The English Extensive Reading Scheme in F.1-3 providing an array of LAC books of different subjects serves to cater for students’ diverse interests and promote a strong reading culture on campus. Moreover, the scheme grants students greater exposure to the topics they learn in different EMI subjects, enriching their vocabulary while consolidating their subject knowledge.

  • Cross-curricular English Activities 

Apart from classroom learning, extended activities conducted in English widen students’ exposure and encourage them to use the language naturally while interacting with their fellow schoolmates. In 2016, with the assistance of World Jewish Congress, students were honored to have a chance to hear a thought-provoking talk by a holocaust survivor, Mr. Micha Gelber, upon their reading of The Diary of Anne Frank. Themed English Weeks also engage students in fun English learning activities; The English Society, Economics Society, BAFS Society and Pop Culture Society collaborated to conduct a variety of activities (e.g. EC Shop, origami bookmark making workshop, etc.) on English Days. In addition, an orienteering organized by the Geography department and the annual Fun Fair launched by the IS department are proven successful in providing coherent learning experiences for participants, who are required to cooperate and apply their subject knowledge flexibly in the activities.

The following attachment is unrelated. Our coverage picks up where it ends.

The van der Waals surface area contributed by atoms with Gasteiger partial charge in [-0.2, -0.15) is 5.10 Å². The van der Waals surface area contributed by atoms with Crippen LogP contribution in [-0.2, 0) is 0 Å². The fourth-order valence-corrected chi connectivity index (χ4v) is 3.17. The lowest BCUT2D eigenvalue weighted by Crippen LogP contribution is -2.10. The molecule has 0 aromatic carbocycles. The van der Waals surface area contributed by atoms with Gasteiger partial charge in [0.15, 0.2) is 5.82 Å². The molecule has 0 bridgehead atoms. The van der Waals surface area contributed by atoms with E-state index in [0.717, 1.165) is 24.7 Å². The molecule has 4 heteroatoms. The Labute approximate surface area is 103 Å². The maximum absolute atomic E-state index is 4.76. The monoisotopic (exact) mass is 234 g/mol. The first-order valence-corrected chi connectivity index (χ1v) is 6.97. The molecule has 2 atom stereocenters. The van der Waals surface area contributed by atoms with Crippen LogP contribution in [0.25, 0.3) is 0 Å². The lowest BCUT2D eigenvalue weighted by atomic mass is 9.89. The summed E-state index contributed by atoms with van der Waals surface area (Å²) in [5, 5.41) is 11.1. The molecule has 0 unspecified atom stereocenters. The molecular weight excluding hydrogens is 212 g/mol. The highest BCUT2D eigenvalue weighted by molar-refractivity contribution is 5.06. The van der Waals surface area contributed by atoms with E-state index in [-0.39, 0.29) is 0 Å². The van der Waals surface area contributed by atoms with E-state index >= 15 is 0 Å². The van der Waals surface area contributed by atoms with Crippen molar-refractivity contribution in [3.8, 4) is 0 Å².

Both alumni and students have great fun in the orienteering.  (Geography)

  

(Left) Students highly engage in the English Week activities. (English Society) 
 
(Right) The activities of the English Week are well-received. (English Society) 

 

(Left) Concentration camp survivor, Mr. Micha Gelber, shares his stories with F.3 students. (English-History Holocaust Survivor Talk)
(Right) Audience excited to see the result of the experiment while listening attentively to the explanation of the possible outcome.   (Science Fun Fair)

Thanks to the help of Chatteris Native English Teacher (CNET) and effective allocation of resources, English activities and board games are available throughout the school year. Not only do students have more chances to interact with native speakers, it is also observed that the leisure interactions among students boost their confidence and greatly strengthen their bonding. 

 

(Left) Students interact with CNET, Ms Thompson, in the year-round ‘Let’s Chat!’ English speaking activity. 
(Right) Students enjoy daily English activities with their peers during recess. 

The LAC & EEPC will continue exploring the potential of cross-curricular collaboration and cultivating an English-rich environment for students in the future.